• At least 30 people have died since June in some of the worst unrest in the southern African country’s history

MANZINI, Eswatini: Africa’s last absolute monarchy Eswatini on Thursday banned protests as regional mediators landed in the kingdom amid rumbling pro-democracy demonstrations.
A demonstrator died in hospital on Thursday from gunshot wounds suffered the day before when security forces opened fire on a protest, according to unions.
At least 30 health workers were treated for gunshot injuries, the nurses’ union said.
Railways workers led new protests on Thursday in the kingdom formerly known as Swaziland.
“Due to the spate of violent cases during protests, I have stopped all city and town municipals from issuing permits to hold protests,” Public Works Minister Prince Simelane told a news conference.
Internet access was limited, with Facebook completely shut off for a second day.
“Images that are coming from Eswatini are very disturbing indeed, and we can see that the political temperature is very hot,” Jeff Radebe, head of the mediators sent to the country by the 16-nation Southern African Development Community, told South Africa’s public broadcaster.
The Swaziland Democratic Nurses Union said in a statement that nurses and other workers who had converged on a public park in Mbabane, “were met with unprecedented show of force by the police and the army.”
“They were brutally dispersed and scattered all over the capital. As they were running, they were shot with live ammunition.”
The 30 injured were among more than 80 reported hurt on Wednesday in pro-democracy protests that have flared nationwide.
Radebe said the kingdom’s “issues are very complex,” and the team was “going there with an open mind, ensuring that we hear all views, so that at the end of the day the people of Eswatini... come up with a lasting solution.”
The latest flare-up in demonstrations has run for more than two weeks, spearheaded by students, civil servants and transport workers.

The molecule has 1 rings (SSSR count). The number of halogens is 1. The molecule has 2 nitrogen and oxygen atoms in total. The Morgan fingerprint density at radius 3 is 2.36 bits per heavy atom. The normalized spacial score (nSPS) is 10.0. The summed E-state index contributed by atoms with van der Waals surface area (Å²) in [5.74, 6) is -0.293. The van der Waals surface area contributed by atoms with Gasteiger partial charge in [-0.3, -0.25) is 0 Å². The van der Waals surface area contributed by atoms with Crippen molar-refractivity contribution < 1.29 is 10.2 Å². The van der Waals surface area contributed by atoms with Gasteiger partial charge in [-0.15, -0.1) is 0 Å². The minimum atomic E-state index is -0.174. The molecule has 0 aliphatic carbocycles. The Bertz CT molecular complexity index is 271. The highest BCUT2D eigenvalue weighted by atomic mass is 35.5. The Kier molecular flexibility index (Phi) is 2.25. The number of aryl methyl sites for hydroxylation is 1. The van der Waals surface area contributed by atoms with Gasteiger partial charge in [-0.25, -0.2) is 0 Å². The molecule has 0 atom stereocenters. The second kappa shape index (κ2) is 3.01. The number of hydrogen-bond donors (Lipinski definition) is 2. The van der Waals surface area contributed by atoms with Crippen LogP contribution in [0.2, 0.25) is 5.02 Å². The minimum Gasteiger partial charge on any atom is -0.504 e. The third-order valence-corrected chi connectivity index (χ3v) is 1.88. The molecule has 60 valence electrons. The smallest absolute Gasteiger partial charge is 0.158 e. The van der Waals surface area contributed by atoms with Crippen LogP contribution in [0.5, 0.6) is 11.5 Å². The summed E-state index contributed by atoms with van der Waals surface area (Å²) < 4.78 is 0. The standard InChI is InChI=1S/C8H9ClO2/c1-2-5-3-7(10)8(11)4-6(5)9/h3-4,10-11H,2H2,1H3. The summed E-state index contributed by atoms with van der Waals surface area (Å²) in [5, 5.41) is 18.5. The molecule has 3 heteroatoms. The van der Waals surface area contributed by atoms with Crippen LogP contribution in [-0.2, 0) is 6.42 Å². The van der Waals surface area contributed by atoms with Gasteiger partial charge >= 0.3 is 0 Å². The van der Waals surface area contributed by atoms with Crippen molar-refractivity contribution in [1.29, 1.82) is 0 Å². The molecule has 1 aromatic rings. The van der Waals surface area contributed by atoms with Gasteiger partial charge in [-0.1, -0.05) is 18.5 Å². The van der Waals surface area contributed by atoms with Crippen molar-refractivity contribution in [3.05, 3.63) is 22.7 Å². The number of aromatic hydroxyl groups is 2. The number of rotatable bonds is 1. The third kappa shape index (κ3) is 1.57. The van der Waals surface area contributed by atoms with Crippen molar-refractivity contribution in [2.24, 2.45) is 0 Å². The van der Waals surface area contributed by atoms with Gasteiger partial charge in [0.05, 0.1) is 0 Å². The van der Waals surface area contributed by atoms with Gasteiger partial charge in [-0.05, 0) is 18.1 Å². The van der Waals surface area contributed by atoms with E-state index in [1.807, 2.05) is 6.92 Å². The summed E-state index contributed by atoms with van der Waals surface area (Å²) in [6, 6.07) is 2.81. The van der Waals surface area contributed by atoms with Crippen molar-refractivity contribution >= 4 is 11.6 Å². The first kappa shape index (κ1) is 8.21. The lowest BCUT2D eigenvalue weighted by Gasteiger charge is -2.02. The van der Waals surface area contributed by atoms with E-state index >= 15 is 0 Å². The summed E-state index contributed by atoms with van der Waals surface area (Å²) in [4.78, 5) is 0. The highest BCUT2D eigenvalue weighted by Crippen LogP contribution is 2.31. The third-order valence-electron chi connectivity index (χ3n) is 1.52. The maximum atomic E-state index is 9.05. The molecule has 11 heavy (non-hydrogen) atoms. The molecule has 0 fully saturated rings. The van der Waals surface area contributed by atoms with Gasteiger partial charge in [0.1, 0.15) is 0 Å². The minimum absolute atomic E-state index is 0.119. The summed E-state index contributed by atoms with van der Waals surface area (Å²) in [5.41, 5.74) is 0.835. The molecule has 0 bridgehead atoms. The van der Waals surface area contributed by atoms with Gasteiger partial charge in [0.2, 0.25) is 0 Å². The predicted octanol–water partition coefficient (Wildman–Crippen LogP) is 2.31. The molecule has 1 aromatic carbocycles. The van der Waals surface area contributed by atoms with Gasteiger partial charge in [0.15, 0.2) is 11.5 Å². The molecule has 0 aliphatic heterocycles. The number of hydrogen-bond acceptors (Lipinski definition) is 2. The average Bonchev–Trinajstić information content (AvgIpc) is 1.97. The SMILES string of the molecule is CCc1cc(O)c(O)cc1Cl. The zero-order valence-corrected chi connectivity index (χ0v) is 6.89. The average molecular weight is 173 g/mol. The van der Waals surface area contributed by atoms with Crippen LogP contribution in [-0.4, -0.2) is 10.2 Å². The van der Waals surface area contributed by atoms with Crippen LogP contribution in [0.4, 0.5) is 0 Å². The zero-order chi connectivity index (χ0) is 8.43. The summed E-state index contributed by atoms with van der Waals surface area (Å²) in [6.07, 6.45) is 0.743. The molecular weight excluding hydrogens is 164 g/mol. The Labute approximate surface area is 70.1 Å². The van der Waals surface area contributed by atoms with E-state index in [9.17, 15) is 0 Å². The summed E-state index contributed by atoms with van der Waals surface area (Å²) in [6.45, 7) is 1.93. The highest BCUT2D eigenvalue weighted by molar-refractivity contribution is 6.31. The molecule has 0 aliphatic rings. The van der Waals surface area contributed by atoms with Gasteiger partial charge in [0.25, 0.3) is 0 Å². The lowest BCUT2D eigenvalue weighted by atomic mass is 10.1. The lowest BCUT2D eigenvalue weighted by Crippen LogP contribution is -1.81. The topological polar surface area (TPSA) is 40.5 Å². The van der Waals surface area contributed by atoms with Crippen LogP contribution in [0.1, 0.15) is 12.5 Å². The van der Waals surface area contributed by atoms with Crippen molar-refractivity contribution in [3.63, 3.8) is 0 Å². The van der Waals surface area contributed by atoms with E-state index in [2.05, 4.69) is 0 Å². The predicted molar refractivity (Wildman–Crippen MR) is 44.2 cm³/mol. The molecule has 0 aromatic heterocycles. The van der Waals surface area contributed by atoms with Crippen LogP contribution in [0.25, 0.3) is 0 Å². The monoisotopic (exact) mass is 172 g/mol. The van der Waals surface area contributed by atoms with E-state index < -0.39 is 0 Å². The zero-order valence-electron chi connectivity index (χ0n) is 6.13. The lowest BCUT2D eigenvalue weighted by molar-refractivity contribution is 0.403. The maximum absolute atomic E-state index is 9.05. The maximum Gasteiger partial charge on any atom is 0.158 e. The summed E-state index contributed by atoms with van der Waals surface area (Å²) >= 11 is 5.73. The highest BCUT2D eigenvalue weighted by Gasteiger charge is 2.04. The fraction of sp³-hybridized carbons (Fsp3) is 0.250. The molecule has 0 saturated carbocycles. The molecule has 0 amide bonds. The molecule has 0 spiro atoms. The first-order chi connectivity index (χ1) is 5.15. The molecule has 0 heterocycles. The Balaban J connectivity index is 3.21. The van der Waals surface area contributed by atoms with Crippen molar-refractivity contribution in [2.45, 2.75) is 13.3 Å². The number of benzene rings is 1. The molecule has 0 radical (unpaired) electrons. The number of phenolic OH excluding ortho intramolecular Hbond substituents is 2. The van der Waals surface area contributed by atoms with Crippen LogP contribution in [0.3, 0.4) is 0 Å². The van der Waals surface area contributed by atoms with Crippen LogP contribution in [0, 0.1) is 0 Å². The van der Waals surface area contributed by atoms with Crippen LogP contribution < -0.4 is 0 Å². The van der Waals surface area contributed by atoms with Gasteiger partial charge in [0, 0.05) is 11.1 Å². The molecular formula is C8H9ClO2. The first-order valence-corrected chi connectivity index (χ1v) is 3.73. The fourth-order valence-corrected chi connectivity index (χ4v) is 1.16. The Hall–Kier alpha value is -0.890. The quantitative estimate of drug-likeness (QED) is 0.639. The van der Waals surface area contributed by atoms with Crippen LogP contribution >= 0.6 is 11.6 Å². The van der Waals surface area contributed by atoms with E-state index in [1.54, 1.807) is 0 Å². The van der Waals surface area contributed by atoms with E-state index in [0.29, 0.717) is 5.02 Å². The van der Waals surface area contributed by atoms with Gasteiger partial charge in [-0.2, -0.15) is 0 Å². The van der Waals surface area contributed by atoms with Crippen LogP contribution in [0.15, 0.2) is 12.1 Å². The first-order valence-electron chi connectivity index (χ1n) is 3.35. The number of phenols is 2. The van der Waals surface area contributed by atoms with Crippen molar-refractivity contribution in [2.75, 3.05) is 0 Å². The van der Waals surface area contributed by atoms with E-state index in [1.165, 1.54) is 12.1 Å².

King Mswati III is Africa’s last absolute monarch, who enjoys flaunting his wealth and showering his 15 wives with lavish gifts.
Yet he rules over one of the poorest countries in the world, where nearly two-thirds of the population lives in poverty and a quarter of adults have HIV.

In a statement, the Communist Party of Swaziland said the situation at the largest government hospital in Mbabane on Wednesday resembled a “war zone.”
Hospital floors were “drenched in blood,” said the party, adding that police “invaded the hospital, shooting even nurses as they attended to the injured, worsening the situation.”
The nurse’s union said security forces kept shooting at nurses into the evening, even as they were traveling to work night shifts at hospitals.
“Clearly these blood-thirsty imbeciles, brood of vipers are hell-bent to kill nurses and the nation in defense of an ailing government,” the union said, calling on members not to treat any injured soldiers or police.
Five high-school students arrested during protests were arraigned on terrorism charges on Thursday for their role in the democracy push. Prosecutors accused them of burning down a police post.
At least 30 people have died since June in some of the worst unrest in the southern African country’s history.
 


Biden says US would come to Taiwan’s defense if attacked

Biden says US would come to Taiwan’s defense if attacked
Updated 34 min 57 sec ago

Biden says US would come to Taiwan’s defense if attacked

Biden says US would come to Taiwan’s defense if attacked

BALTIMORE, Maryland: US President Joe Biden said on Thursday the US would come to Taiwan’s defense and had a commitment to defend the island China claims as its own territory.
“Yes, we have a commitment to do that,” Biden said at a CNN town hall when asked if the United States would come to Taiwan’s defense. 


Governments turn tables on ransomware gang REvil by pushing it offline

Governments turn tables on ransomware gang REvil by pushing it offline
Updated 22 October 2021

Governments turn tables on ransomware gang REvil by pushing it offline

Governments turn tables on ransomware gang REvil by pushing it offline
  • Law enforcement and intelligence cyber specialists were able to hack REvil's computer network infrastructure, obtaining control of at least some of their servers
  • One person familiar with the events said that a foreign partner of the US government carried out the hacking operation that penetrated REvil's computer architecture

The ransomware group REvil was itself hacked and forced offline this week by a multi-country operation, according to three private sector cyber experts working with the United States and one former official.
Former partners and associates of the Russian-led criminal gang were responsible for a May cyberattack on the Colonial Pipeline that led to widespread gas shortages on the US East Coast. REvil's direct victims include top meatpacker JBS. The crime group's "Happy Blog” website, which had been used to leak victim data and extort companies, is no longer available.